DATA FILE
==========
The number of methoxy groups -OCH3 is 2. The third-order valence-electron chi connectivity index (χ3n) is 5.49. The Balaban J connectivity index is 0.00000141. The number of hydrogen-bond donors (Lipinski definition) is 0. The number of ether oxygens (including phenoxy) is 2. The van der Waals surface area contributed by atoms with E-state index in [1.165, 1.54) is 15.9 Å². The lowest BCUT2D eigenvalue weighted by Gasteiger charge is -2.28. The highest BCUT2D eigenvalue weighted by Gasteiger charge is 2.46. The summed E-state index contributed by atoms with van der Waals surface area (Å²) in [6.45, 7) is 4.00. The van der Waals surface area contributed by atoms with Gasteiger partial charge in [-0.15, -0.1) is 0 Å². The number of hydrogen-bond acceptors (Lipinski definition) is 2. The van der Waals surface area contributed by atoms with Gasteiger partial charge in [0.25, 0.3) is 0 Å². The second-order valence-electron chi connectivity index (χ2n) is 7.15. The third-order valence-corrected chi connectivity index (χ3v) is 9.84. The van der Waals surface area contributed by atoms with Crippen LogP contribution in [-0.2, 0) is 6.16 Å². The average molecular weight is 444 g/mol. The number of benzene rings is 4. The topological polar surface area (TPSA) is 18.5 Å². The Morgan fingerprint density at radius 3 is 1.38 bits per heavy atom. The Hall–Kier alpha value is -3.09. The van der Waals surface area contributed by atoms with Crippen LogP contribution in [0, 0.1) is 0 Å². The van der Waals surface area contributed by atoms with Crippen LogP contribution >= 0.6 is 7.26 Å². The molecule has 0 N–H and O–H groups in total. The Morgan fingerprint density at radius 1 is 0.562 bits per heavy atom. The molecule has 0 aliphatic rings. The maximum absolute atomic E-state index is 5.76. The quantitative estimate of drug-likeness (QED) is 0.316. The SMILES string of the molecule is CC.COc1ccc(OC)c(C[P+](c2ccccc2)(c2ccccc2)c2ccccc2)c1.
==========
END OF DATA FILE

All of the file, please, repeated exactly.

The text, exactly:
The number of methoxy groups -OCH3 is 2. The third-order valence-electron chi connectivity index (χ3n) is 5.49. The Balaban J connectivity index is 0.00000141. The number of hydrogen-bond donors (Lipinski definition) is 0. The number of ether oxygens (including phenoxy) is 2. The van der Waals surface area contributed by atoms with E-state index in [1.165, 1.54) is 15.9 Å². The lowest BCUT2D eigenvalue weighted by Gasteiger charge is -2.28. The highest BCUT2D eigenvalue weighted by Gasteiger charge is 2.46. The summed E-state index contributed by atoms with van der Waals surface area (Å²) in [6.45, 7) is 4.00. The van der Waals surface area contributed by atoms with Gasteiger partial charge in [-0.15, -0.1) is 0 Å². The number of hydrogen-bond acceptors (Lipinski definition) is 2. The van der Waals surface area contributed by atoms with Gasteiger partial charge in [0.25, 0.3) is 0 Å². The second-order valence-electron chi connectivity index (χ2n) is 7.15. The third-order valence-corrected chi connectivity index (χ3v) is 9.84. The van der Waals surface area contributed by atoms with Crippen LogP contribution in [-0.2, 0) is 6.16 Å². The average molecular weight is 444 g/mol. The number of benzene rings is 4. The topological polar surface area (TPSA) is 18.5 Å². The Morgan fingerprint density at radius 3 is 1.38 bits per heavy atom. The Hall–Kier alpha value is -3.09. The van der Waals surface area contributed by atoms with Crippen LogP contribution in [0, 0.1) is 0 Å². The van der Waals surface area contributed by atoms with Crippen LogP contribution >= 0.6 is 7.26 Å². The molecule has 0 N–H and O–H groups in total. The Morgan fingerprint density at radius 1 is 0.562 bits per heavy atom. The molecule has 0 aliphatic rings. The maximum absolute atomic E-state index is 5.76. The quantitative estimate of drug-likeness (QED) is 0.316. The SMILES string of the molecule is CC.COc1ccc(OC)c(C[P+](c2ccccc2)(c2ccccc2)c2ccccc2)c1.